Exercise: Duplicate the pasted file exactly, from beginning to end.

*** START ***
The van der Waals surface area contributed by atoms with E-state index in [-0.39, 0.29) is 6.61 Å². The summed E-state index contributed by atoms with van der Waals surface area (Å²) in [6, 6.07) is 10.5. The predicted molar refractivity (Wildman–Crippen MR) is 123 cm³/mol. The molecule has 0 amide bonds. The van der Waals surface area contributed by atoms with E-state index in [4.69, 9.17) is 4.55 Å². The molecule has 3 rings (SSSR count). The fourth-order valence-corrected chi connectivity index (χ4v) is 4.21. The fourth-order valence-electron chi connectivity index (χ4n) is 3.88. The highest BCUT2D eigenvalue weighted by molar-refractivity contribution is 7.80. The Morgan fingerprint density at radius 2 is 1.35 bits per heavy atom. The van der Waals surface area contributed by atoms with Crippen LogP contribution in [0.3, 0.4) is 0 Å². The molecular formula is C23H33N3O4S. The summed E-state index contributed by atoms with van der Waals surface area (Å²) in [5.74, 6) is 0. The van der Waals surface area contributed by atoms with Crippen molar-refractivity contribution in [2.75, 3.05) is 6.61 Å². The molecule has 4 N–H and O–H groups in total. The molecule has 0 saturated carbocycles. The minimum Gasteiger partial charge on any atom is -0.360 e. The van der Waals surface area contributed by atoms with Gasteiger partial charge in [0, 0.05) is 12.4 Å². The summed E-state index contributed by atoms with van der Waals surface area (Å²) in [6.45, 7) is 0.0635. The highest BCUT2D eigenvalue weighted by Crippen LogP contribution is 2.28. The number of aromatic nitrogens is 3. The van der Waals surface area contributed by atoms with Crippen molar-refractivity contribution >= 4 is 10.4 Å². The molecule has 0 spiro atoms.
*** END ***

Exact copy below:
The van der Waals surface area contributed by atoms with E-state index in [-0.39, 0.29) is 6.61 Å². The summed E-state index contributed by atoms with van der Waals surface area (Å²) in [6, 6.07) is 10.5. The predicted molar refractivity (Wildman–Crippen MR) is 123 cm³/mol. The molecule has 0 amide bonds. The van der Waals surface area contributed by atoms with E-state index in [4.69, 9.17) is 4.55 Å². The molecule has 3 rings (SSSR count). The fourth-order valence-corrected chi connectivity index (χ4v) is 4.21. The fourth-order valence-electron chi connectivity index (χ4n) is 3.88. The highest BCUT2D eigenvalue weighted by molar-refractivity contribution is 7.80. The Morgan fingerprint density at radius 2 is 1.35 bits per heavy atom. The van der Waals surface area contributed by atoms with Crippen LogP contribution in [0.3, 0.4) is 0 Å². The molecular formula is C23H33N3O4S. The summed E-state index contributed by atoms with van der Waals surface area (Å²) in [5.74, 6) is 0. The van der Waals surface area contributed by atoms with Crippen molar-refractivity contribution in [2.75, 3.05) is 6.61 Å². The molecule has 4 N–H and O–H groups in total. The molecule has 0 saturated carbocycles. The minimum Gasteiger partial charge on any atom is -0.360 e. The van der Waals surface area contributed by atoms with Gasteiger partial charge in [0, 0.05) is 12.4 Å². The summed E-state index contributed by atoms with van der Waals surface area (Å²) in [6.45, 7) is 0.0635. The highest BCUT2D eigenvalue weighted by Crippen LogP contribution is 2.28. The number of aromatic nitrogens is 3. The van der Waals surface area contributed by atoms with Crippen molar-refractivity contribution >= 4 is 10.4 Å². The molecule has 0 spiro atoms.